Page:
Doug Martin projects poorly as the running specialist in a heavy underdog setting. Jalen Richard, therefore, could be quite busy. The shifty and explosive third-year back doesn't project for more than maybe six carries, but he should project for at least six targets as the Raiders try to slow the fierce Pittsburgh pass rush. I think he's a justifiable tournament play in PPR scoring, though I'll be staying away from all Raiders.
The Steelers side is interesting if only for the matchup against a Raiders defense that's almost certainly bad enough to offset Ben Roethlisberger's problematic road splits. I want a lot of tournament shares of Antonio Brown against this secondary, and Juju Smith-Schuster is a spectacular play, too. I have a suspicion that the ground game might not be there up to Pittsburgh's usual standards, and if so that would put Brown and JSS in position to see spiked usage in one of the most favorable settings possible.
Even though I'm concerned about the rushing output for the Steelers, that's not to say that I consider Jaylen Samuels bad chalk this week. Particularly at his backup-level prices, Samuels is an excellent play this week in cash games or tournaments both. My specific concern with him would be that he might not be that productive on the ground, because he just isn't as developed as most running backs in the NFL. Samuels split his college time between running back, receiver, and tight end, finishing his career with just 182 carries. But even if Samuels stalls a bit as a runner, his chances of scoring on the ground are good all the same, and as a pass catcher he's profoundly dangerous. Samuels isn't really a big-play threat, but he's just athletic enough to dice up the coverage for steady gains. Even if Stevan Ridley sees rush attempts to relieve Samuels at times, I don't see a reason to chase him with other cheap runners on the slate.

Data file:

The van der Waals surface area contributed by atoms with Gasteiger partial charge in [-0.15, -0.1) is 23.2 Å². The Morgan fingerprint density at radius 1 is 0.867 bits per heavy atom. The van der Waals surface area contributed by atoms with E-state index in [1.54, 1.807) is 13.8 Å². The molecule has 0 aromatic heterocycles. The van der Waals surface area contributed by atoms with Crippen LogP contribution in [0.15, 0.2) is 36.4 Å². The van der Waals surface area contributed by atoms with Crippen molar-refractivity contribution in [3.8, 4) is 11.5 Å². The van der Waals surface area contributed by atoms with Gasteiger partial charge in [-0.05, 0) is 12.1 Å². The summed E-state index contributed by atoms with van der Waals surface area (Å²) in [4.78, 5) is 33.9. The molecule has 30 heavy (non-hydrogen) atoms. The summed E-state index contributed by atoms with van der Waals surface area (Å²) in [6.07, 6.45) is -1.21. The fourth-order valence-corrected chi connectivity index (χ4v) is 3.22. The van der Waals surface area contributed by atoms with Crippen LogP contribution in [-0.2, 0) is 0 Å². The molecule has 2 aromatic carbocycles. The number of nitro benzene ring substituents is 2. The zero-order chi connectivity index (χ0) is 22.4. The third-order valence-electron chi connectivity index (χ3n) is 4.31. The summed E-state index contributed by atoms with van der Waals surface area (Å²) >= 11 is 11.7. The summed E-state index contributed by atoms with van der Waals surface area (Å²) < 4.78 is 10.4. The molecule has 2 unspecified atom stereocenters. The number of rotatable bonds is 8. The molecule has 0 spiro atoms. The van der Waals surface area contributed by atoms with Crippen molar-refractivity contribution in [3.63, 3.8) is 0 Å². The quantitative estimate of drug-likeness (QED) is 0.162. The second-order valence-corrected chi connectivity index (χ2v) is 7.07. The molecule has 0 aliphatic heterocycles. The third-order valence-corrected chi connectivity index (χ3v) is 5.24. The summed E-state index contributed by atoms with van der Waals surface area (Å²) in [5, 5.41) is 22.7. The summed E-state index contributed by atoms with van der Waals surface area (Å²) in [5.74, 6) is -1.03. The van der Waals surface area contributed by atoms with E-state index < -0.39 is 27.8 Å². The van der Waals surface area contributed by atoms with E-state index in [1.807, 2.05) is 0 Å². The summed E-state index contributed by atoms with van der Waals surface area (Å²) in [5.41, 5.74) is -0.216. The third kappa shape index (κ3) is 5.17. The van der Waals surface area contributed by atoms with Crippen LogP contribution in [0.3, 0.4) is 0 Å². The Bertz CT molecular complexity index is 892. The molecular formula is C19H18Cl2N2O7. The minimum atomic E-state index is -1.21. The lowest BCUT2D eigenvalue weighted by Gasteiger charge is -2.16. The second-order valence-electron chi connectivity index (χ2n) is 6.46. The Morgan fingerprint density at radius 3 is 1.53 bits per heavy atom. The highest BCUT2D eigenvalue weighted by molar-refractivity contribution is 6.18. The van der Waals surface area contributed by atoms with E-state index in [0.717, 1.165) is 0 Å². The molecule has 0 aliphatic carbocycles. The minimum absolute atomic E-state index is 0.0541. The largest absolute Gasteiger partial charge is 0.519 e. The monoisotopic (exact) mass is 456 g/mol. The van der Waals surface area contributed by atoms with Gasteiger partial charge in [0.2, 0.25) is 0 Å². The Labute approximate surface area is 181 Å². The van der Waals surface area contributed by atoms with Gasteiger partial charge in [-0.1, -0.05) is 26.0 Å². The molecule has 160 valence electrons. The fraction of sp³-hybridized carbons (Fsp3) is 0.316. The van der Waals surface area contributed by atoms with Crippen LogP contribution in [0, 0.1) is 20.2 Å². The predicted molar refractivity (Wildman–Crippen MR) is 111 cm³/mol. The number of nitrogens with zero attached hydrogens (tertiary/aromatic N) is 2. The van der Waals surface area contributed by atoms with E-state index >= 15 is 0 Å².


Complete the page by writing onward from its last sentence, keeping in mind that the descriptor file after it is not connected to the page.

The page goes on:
I think I prefer San Francisco's Jeff Wilson over Samuels when it comes to cheap running back plays this week. I like them both and intend to get shares of both, but Wilson played running back for his four years at North Texas, you know? Alfred Morris has been a scratch in recent weeks, so I don't consider him a threat to Wilson beyond the same carry poaching Samuels might have to tolerate with Ridley. Wilson should have easier access to carries all game, and his pass-catching projection is no worse than Samuels' after catching eight of nine targets for 73 yards against Seattle last week.